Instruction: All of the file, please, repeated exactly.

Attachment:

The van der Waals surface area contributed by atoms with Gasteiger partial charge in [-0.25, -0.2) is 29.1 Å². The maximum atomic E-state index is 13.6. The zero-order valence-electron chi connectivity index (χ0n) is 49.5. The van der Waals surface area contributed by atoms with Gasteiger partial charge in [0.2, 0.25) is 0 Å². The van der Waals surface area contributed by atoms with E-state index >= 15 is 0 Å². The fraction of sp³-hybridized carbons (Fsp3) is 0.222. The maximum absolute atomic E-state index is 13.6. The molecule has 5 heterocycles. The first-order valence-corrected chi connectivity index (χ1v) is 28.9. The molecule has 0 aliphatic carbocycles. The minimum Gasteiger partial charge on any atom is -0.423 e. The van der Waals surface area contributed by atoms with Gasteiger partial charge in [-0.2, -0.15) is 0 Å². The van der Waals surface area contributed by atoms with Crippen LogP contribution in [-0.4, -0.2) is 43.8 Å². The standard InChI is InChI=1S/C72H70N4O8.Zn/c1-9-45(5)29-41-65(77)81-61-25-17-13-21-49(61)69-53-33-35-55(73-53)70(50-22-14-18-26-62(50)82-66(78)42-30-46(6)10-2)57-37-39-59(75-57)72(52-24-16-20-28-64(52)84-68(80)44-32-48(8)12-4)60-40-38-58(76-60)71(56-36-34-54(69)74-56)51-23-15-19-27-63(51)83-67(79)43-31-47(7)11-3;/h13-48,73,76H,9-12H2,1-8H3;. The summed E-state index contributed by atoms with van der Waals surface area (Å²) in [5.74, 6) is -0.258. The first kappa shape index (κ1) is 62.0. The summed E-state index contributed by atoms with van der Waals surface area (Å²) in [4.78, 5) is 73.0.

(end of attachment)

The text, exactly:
The van der Waals surface area contributed by atoms with Gasteiger partial charge in [-0.25, -0.2) is 29.1 Å². The maximum atomic E-state index is 13.6. The zero-order valence-electron chi connectivity index (χ0n) is 49.5. The van der Waals surface area contributed by atoms with Gasteiger partial charge in [0.2, 0.25) is 0 Å². The van der Waals surface area contributed by atoms with E-state index >= 15 is 0 Å². The fraction of sp³-hybridized carbons (Fsp3) is 0.222. The maximum absolute atomic E-state index is 13.6. The molecule has 5 heterocycles. The first-order valence-corrected chi connectivity index (χ1v) is 28.9. The molecule has 0 aliphatic carbocycles. The minimum Gasteiger partial charge on any atom is -0.423 e. The van der Waals surface area contributed by atoms with Gasteiger partial charge in [-0.2, -0.15) is 0 Å². The van der Waals surface area contributed by atoms with Crippen LogP contribution in [-0.4, -0.2) is 43.8 Å². The standard InChI is InChI=1S/C72H70N4O8.Zn/c1-9-45(5)29-41-65(77)81-61-25-17-13-21-49(61)69-53-33-35-55(73-53)70(50-22-14-18-26-62(50)82-66(78)42-30-46(6)10-2)57-37-39-59(75-57)72(52-24-16-20-28-64(52)84-68(80)44-32-48(8)12-4)60-40-38-58(76-60)71(56-36-34-54(69)74-56)51-23-15-19-27-63(51)83-67(79)43-31-47(7)11-3;/h13-48,73,76H,9-12H2,1-8H3;. The summed E-state index contributed by atoms with van der Waals surface area (Å²) in [5.74, 6) is -0.258. The first kappa shape index (κ1) is 62.0. The summed E-state index contributed by atoms with van der Waals surface area (Å²) in [4.78, 5) is 73.0.